What it takes to design a synagogue today
21 hours ago
Heritage, travel and history in Europe's Jewish Heartland
|Dancing at the Yiddish Summer Weimar|
|Painted ceiling, replica of Gwozdziec wooden synagogue, in the POLIN museum.|
|In a grand family tomb in the vast Kozma utca Jewish cemetery in Budapest|
|Ark in synagogue in Roman, Romania|
|Exterior Rumbach st. synagogue, Budapest, December 2011. Photo © Ruth Ellen Gruber|
As more restoration takes place, the need for integrity and creativity in communicating the many dimensions of the Jewish experience will grow. The answer is not just a series of plaques on the buildings. Or more exhibit cases of Jewish ceremonial objects. Or lists of famous Jews. We must strive to evoke a unique encounter between visitor and place. We need to remember that as time passes a n d travel increases, visitors will want to know more about how Jews lived as well as how Jews died.
|Interior of Rumbach st. synagogue, 2011|
We preserve to remember. For decades, Jewish preservation in Eastern Europe has focused primarily on places of death. Chasidim have tended cemeteries, especially the graves of Tzadikim (charismatic leaders), while other Jews have ensured that death camps remain as witnesses to a story that could otherwise become myth.
But preservation means Jewish life as well as death. When we walk in the footsteps of our forebears, contemplate their lives, stand in the places where they lived—and were betrayed—powerful linkages occur between their lives and ours.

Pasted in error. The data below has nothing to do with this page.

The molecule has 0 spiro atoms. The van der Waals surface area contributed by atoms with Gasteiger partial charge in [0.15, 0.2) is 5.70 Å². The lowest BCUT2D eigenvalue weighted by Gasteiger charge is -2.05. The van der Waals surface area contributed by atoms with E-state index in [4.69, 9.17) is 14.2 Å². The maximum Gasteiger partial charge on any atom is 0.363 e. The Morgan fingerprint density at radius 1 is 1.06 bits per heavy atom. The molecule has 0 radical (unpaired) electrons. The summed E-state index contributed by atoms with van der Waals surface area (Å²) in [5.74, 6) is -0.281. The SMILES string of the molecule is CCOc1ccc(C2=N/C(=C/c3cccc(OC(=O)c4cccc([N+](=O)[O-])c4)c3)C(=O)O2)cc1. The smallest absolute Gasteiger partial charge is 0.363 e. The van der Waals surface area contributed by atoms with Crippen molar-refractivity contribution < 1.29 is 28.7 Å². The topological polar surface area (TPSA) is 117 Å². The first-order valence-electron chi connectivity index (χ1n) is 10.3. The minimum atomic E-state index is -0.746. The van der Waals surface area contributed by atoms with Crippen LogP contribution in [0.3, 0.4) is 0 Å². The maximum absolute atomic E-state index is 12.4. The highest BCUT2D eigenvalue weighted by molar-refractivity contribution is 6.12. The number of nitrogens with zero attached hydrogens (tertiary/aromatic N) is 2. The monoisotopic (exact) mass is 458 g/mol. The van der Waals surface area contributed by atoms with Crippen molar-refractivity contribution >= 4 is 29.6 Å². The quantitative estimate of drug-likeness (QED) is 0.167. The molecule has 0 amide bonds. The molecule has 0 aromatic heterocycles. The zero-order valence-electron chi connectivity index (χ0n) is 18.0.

We preserve to learn. American architectural historian Carole Herselle Krinsky writes, “Synagogues…reveal especially clearly the connections between architecture and society.” Clues to self-perceptions of Jews over the centuries, the evolution of faith and culture and relations with Gentile neighbors abound in the shapes, materials, designs and settings of synagogues. Did a community choose Gothic or Moorish ar chitecture, site its synagogue on the street or set it back off a courtyard, retain a separate entrance for women or build a gallery in the main hall? Did it raise a dome high or low in the community’s skyline, place the bimah (pulpit) in the center of the main hall or on the east wall? Did it hire a Jewish, Gentile or Viennese architect? Why did poor Jewish artists in old Poland decorate their synagogue walls with colorful, representational frescoes and pious prayers?
We preserve to provide settings for dialogue. It is true that in many places in Eastern Europe few, if any, Jews are left, and to talk about understanding, much less recon ciliation, would be glib. Yet a dialogue that goes beyond the “chamber of horrors” of the Shoah is clearly underway, fostered in special ways by sites embedded with memories. [...]
We preserve to transcend. On Simchat Torah, 1989, Cracow’s revered Remuh Synagogue, rebuilt but used continuously since the mid-1550s, reverberated as 40 Israeli teenagers took over the service from a forlorn group of elderly survivors and vibrantly danced and sang “Am Yisrael Chat”—the people of Israel live. The benefactor who paid for the Szeged synagogue’s restoration put it this way: “I just want to know that the synagogue I remember from my childhood is still there.” [...]
We preserve to fulfill our commit ment to life. For preservation to play this role—or any successful role—in Eastern Europe, sites need to be accessible, marked and interpreted in compelling ways. [...]
|Singer's Warsaw Festival, 2011|
|Synagogue in Orla, Poland. Photo: W. Wejman/Shtetl Routes|
|Bimah and reconstructed Ark in the synagogue in Mikulov. Photo © Ruth Ellen Gruber|
|Synagogue interior, Polná. Photo © Ruth Ellen Gruber|